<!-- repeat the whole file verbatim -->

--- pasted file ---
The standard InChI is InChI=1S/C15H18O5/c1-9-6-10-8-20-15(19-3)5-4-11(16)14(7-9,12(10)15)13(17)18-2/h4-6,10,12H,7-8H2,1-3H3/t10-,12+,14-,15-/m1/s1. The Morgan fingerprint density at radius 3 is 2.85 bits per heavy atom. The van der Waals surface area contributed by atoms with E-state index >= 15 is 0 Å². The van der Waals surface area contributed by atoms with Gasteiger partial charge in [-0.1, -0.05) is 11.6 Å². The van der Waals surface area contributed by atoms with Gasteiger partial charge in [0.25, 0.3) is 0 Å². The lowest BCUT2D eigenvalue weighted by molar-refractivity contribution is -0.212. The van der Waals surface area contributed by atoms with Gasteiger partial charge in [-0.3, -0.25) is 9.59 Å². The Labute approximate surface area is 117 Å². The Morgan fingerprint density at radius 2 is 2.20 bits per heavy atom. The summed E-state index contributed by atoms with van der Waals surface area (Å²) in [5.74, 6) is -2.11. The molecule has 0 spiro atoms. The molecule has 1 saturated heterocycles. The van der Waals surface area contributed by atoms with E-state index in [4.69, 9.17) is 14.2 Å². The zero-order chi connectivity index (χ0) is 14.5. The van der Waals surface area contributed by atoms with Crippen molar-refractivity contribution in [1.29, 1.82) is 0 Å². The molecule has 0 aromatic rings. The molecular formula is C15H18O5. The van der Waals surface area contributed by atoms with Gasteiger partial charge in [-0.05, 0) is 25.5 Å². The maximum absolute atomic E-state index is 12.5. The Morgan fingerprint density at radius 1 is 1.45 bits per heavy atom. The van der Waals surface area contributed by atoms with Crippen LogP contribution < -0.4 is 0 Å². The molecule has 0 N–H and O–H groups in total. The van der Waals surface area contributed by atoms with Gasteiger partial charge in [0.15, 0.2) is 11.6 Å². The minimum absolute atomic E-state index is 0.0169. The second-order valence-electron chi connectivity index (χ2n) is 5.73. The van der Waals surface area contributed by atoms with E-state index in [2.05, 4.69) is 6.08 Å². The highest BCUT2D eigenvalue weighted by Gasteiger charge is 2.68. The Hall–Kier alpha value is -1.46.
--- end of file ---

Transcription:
The standard InChI is InChI=1S/C15H18O5/c1-9-6-10-8-20-15(19-3)5-4-11(16)14(7-9,12(10)15)13(17)18-2/h4-6,10,12H,7-8H2,1-3H3/t10-,12+,14-,15-/m1/s1. The Morgan fingerprint density at radius 3 is 2.85 bits per heavy atom. The van der Waals surface area contributed by atoms with E-state index >= 15 is 0 Å². The van der Waals surface area contributed by atoms with Gasteiger partial charge in [-0.1, -0.05) is 11.6 Å². The van der Waals surface area contributed by atoms with Gasteiger partial charge in [0.25, 0.3) is 0 Å². The lowest BCUT2D eigenvalue weighted by molar-refractivity contribution is -0.212. The van der Waals surface area contributed by atoms with Gasteiger partial charge in [-0.3, -0.25) is 9.59 Å². The Labute approximate surface area is 117 Å². The Morgan fingerprint density at radius 2 is 2.20 bits per heavy atom. The summed E-state index contributed by atoms with van der Waals surface area (Å²) in [5.74, 6) is -2.11. The molecule has 0 spiro atoms. The molecule has 1 saturated heterocycles. The van der Waals surface area contributed by atoms with E-state index in [4.69, 9.17) is 14.2 Å². The zero-order chi connectivity index (χ0) is 14.5. The van der Waals surface area contributed by atoms with Crippen molar-refractivity contribution in [1.29, 1.82) is 0 Å². The molecule has 0 aromatic rings. The molecular formula is C15H18O5. The van der Waals surface area contributed by atoms with Gasteiger partial charge in [-0.05, 0) is 25.5 Å². The maximum absolute atomic E-state index is 12.5. The Morgan fingerprint density at radius 1 is 1.45 bits per heavy atom. The van der Waals surface area contributed by atoms with Crippen LogP contribution < -0.4 is 0 Å². The molecule has 0 N–H and O–H groups in total. The van der Waals surface area contributed by atoms with Gasteiger partial charge in [0.15, 0.2) is 11.6 Å². The minimum absolute atomic E-state index is 0.0169. The second-order valence-electron chi connectivity index (χ2n) is 5.73. The van der Waals surface area contributed by atoms with E-state index in [2.05, 4.69) is 6.08 Å². The highest BCUT2D eigenvalue weighted by Gasteiger charge is 2.68. The Hall–Kier alpha value is -1.46.